Imaginary museums and private fantasies by Sotiris Baxtertzis

 

André Malraux in his well-known book Le Musée imaginaire de la sculpture mondiale (1952–54) introduced into the discourse around art the term ‘imaginary museum’, which has been often used by artists, art critics and theoreticians since then. Malraux argues that the advent of photographic reproductions of artworks enabled everyone to conjure up their presence without having to visit the museums where they were exhibited or the sites for which they were destined in the first place—a church, a palace, a private villa, a mausoleum, a piazza or a cemetery.

At the same time the advent of the Imaginary Museum is not a mere emblem of a new kind of panoptic overview of art history or of art’s precision as an imagification of historicity itself; it is a prerequisite of modern art. As Maurice Blanchot puts it in his own interpretation of Malraux’s book, once art became a ‘museum art’ in the twentieth century—since all works, real or virtual, become part of the museum—it was revealed for the first time in its entirety as well as in its true nature. The usual question of the autonomy of modern art is posed with heightened emphasis here. “The imaginary Museum is thus not only the contemporary of modern art and the means of its discovery; it is also the work of this art—one might say its masterwork, were it not also necessary to say, to an extent that is half secret, its compensation.” [1] Indeed, once the artist ceases to be the hierophant in a Gothic church or a diplomat in a Baroque palace, his or her work relies solely on the self-referential nature and the aesthetic autonomy of the museum. The imaginary museum is the artist’s point of reference to modernism as he “shuts himself away in it to be free”, [2] i.e. when he goes into it, when he copies it —remember the various “museums by artists”— or when he attacks it with one of the hundreds of iconoclastic and anti-institutional “actions” of the twentieth century.

Already in her previous works Artemis Potamianou had tackled in various ways and through a clear visual commentary the effects of the aesthetic and the ideology of museums and other art venues on contemporary art and culture. In the White Cube series (2003-4) her raw material was digitally modified photographs of international art museums which are popular tourist destinations. The copies of seminal artworks/masterpieces of the 20th century the artist reproduces in the Second Papers series (2006), as well as the excerpts from fiction films and interviews of famous artists in the work Art Seen – Art Scene (2006), redefine institutional criticism as the dominant visual subject in the overall oeuvre of Potamianou. One can see how the debate around the ‘sanctity’ of art—which, according to Hegel but also partly to Malraux or Blanchot, remains the only religion in our time—runs through her entire work.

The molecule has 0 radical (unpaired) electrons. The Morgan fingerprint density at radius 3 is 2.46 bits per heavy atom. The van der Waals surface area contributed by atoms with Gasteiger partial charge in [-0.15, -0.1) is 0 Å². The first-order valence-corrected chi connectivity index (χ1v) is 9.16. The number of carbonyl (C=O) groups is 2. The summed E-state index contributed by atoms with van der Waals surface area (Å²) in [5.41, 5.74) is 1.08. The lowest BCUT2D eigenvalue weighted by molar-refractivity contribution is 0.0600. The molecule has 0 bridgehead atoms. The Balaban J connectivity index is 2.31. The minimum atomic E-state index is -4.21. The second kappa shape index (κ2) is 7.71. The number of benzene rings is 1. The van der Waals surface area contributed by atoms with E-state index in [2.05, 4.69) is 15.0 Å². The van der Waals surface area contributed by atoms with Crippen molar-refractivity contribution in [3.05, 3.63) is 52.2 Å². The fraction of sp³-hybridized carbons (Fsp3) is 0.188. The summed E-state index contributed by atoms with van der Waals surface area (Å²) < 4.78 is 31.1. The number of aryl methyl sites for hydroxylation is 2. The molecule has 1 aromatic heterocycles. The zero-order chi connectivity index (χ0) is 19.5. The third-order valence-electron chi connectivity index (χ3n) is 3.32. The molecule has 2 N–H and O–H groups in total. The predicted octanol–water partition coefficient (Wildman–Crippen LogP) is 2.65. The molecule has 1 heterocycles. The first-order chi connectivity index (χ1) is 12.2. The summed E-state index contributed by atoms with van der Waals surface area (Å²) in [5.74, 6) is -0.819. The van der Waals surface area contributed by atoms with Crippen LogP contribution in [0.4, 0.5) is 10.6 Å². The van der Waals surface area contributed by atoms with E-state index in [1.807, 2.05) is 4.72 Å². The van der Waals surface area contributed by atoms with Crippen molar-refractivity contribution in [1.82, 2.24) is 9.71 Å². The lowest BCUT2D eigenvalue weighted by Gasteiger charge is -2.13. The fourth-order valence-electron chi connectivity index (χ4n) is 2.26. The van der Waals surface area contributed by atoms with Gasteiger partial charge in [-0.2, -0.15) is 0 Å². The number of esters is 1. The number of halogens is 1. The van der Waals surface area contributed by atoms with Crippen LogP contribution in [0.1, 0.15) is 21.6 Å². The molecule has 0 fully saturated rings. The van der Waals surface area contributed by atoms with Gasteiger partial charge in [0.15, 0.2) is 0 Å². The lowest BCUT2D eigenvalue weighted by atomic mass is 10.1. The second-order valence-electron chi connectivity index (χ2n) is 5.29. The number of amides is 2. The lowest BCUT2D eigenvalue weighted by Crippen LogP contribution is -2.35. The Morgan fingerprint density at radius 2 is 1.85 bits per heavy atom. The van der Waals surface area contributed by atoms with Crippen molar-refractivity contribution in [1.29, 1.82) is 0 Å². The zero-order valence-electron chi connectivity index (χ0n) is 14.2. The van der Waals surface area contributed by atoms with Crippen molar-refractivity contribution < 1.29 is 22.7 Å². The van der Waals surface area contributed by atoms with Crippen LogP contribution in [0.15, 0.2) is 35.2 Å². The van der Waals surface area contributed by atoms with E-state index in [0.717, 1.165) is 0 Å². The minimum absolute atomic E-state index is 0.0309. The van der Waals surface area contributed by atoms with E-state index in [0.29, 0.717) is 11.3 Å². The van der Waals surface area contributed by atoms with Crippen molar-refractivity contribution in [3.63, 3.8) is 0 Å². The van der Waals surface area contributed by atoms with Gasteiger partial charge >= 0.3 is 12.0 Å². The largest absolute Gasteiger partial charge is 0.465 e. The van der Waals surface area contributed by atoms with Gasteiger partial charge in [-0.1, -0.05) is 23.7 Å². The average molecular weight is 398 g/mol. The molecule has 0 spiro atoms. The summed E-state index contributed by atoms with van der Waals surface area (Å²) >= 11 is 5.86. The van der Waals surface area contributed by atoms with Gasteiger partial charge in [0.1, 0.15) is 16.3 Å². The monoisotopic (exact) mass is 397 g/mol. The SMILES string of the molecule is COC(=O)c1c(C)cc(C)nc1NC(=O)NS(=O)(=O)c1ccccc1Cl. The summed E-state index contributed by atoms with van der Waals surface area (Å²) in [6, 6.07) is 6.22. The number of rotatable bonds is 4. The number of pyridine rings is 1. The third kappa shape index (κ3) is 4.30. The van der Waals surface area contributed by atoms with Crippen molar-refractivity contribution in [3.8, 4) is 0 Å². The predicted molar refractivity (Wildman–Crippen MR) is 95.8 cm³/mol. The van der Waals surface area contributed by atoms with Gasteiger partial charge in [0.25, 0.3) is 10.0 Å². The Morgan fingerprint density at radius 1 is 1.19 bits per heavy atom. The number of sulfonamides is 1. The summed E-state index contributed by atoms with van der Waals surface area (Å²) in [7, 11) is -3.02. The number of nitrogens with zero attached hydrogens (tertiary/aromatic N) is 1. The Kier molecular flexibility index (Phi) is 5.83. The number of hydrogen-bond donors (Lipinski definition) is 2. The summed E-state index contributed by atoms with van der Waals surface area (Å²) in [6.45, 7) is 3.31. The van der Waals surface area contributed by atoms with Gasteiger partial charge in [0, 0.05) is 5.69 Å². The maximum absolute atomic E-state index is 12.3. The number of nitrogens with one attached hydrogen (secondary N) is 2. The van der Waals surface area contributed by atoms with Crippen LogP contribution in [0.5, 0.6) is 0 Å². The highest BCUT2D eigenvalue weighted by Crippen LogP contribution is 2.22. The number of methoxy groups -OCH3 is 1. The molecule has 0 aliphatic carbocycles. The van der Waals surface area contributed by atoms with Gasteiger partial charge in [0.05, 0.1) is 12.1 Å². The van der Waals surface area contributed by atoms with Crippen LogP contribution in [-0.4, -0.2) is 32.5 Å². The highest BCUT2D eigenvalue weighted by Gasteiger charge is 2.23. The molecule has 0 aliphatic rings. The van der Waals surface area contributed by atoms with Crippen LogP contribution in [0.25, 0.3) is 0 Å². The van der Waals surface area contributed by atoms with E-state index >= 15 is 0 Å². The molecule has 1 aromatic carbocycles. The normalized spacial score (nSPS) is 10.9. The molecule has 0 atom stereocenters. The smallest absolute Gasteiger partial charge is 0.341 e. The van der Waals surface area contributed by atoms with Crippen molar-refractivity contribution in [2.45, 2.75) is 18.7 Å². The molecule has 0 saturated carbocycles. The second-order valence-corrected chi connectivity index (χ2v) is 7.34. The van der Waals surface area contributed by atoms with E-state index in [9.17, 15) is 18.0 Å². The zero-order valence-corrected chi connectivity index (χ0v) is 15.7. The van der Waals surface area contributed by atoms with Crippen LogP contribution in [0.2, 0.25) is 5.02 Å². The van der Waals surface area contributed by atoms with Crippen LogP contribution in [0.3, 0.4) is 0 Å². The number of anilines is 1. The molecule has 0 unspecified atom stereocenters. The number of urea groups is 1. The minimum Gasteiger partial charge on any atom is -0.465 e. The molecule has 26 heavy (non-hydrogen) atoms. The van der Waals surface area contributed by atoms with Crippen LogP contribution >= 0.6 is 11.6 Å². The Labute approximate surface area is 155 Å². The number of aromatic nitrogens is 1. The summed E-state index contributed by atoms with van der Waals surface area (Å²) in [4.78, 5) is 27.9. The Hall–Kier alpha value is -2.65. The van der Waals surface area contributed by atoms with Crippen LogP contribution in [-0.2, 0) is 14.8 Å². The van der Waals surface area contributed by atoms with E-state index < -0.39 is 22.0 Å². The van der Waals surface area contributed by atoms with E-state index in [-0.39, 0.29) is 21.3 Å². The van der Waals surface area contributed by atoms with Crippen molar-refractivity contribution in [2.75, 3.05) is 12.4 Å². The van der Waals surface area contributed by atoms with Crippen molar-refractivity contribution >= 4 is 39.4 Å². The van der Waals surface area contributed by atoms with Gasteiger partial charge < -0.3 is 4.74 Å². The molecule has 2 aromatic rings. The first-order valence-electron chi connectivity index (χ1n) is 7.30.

In the Re-view series (2008-10) the starting point is not just a reinterpretation of the institutional framework of presenting art, the aesthetic and the ideology of the postmodern white cube, the myth of the masterpiece and the adulation of the ‘creator’ as an authority. The reference point for these works is the concept of cultural memory as it is managed by the mechanisms for the digital recording and dissemination of information and the other powerful mechanisms of the cultural industry: a management whose nature is empirical, chaotic and inhomogeneous. What are the works of Potamianou? First, a conventional photograph from a museum space she has visited herself undergoes a heavy computer processing. Only the structural elements of the exhibition area—walls, floors, ceilings and partitions—remain visible, as the exhibits in the room are removed from the picture. Then this interior image is further processed by the digital pasting of human figures which may be either sculptures or recognisable figures from famous paintings, isolated from their original setting. Often, where the gaze falls on an outdoor scene the image is filled in with a painted sky or landscape. In the work Re-view series: Cold War Night Life, for instance, the figures from well-known works by Goya, Manet, Velasquez and Delacroix appear to be taking part in a strange gathering outside the Museum Boijmans Van Beuningen, under a Van Gogh clear night sky.